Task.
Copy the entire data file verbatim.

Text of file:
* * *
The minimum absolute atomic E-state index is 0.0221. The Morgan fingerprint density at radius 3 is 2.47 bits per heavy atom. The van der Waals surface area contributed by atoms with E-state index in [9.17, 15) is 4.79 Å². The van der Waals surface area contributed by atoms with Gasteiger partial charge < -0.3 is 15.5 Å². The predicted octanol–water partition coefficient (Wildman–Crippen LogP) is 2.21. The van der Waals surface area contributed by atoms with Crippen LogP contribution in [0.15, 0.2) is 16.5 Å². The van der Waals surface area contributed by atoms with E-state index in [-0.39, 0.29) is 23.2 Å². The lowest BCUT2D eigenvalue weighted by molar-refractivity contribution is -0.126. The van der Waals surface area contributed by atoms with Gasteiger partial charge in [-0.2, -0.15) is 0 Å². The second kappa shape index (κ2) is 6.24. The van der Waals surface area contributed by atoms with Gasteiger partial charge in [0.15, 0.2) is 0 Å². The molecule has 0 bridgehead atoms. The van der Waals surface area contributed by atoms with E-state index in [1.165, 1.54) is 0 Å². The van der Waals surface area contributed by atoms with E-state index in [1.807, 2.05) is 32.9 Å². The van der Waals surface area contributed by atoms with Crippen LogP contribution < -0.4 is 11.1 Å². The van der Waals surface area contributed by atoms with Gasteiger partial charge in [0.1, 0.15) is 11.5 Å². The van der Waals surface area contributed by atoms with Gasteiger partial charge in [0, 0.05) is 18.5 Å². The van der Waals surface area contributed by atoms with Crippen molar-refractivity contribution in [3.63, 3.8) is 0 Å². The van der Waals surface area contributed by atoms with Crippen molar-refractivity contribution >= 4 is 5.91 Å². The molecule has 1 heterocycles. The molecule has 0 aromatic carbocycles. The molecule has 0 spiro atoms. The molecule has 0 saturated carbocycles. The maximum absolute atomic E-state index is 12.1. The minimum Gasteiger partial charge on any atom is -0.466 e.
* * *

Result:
The minimum absolute atomic E-state index is 0.0221. The Morgan fingerprint density at radius 3 is 2.47 bits per heavy atom. The van der Waals surface area contributed by atoms with E-state index in [9.17, 15) is 4.79 Å². The van der Waals surface area contributed by atoms with Gasteiger partial charge < -0.3 is 15.5 Å². The predicted octanol–water partition coefficient (Wildman–Crippen LogP) is 2.21. The van der Waals surface area contributed by atoms with Crippen LogP contribution in [0.15, 0.2) is 16.5 Å². The van der Waals surface area contributed by atoms with E-state index in [-0.39, 0.29) is 23.2 Å². The lowest BCUT2D eigenvalue weighted by molar-refractivity contribution is -0.126. The van der Waals surface area contributed by atoms with Gasteiger partial charge in [-0.2, -0.15) is 0 Å². The second kappa shape index (κ2) is 6.24. The van der Waals surface area contributed by atoms with Gasteiger partial charge in [0.15, 0.2) is 0 Å². The molecule has 0 bridgehead atoms. The van der Waals surface area contributed by atoms with E-state index in [1.165, 1.54) is 0 Å². The van der Waals surface area contributed by atoms with E-state index in [1.807, 2.05) is 32.9 Å². The van der Waals surface area contributed by atoms with Crippen LogP contribution < -0.4 is 11.1 Å². The van der Waals surface area contributed by atoms with Gasteiger partial charge in [0.1, 0.15) is 11.5 Å². The van der Waals surface area contributed by atoms with Gasteiger partial charge in [0, 0.05) is 18.5 Å². The van der Waals surface area contributed by atoms with Crippen molar-refractivity contribution in [3.63, 3.8) is 0 Å². The van der Waals surface area contributed by atoms with Crippen molar-refractivity contribution >= 4 is 5.91 Å². The molecule has 1 heterocycles. The molecule has 0 aromatic carbocycles. The molecule has 0 spiro atoms. The molecule has 0 saturated carbocycles. The maximum absolute atomic E-state index is 12.1. The minimum Gasteiger partial charge on any atom is -0.466 e.